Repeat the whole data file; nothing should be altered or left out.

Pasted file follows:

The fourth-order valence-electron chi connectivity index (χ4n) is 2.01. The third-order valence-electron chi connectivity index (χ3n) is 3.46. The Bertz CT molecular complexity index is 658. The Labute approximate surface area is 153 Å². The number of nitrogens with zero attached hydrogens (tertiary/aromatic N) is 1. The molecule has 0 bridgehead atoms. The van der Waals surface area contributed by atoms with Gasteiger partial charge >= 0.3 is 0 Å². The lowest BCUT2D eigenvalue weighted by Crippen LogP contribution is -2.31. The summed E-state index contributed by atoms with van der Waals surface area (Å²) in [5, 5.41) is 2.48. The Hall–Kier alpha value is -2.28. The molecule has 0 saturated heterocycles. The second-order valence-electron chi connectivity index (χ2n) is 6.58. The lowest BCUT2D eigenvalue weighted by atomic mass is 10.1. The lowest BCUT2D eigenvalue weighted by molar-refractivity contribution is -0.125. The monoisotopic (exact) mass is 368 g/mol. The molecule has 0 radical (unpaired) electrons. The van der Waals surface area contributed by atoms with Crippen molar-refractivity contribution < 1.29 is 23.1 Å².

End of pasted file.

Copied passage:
The fourth-order valence-electron chi connectivity index (χ4n) is 2.01. The third-order valence-electron chi connectivity index (χ3n) is 3.46. The Bertz CT molecular complexity index is 658. The Labute approximate surface area is 153 Å². The number of nitrogens with zero attached hydrogens (tertiary/aromatic N) is 1. The molecule has 0 bridgehead atoms. The van der Waals surface area contributed by atoms with Gasteiger partial charge >= 0.3 is 0 Å². The lowest BCUT2D eigenvalue weighted by Crippen LogP contribution is -2.31. The summed E-state index contributed by atoms with van der Waals surface area (Å²) in [5, 5.41) is 2.48. The Hall–Kier alpha value is -2.28. The molecule has 0 saturated heterocycles. The second-order valence-electron chi connectivity index (χ2n) is 6.58. The lowest BCUT2D eigenvalue weighted by atomic mass is 10.1. The lowest BCUT2D eigenvalue weighted by molar-refractivity contribution is -0.125. The monoisotopic (exact) mass is 368 g/mol. The molecule has 0 radical (unpaired) electrons. The van der Waals surface area contributed by atoms with Crippen molar-refractivity contribution < 1.29 is 23.1 Å².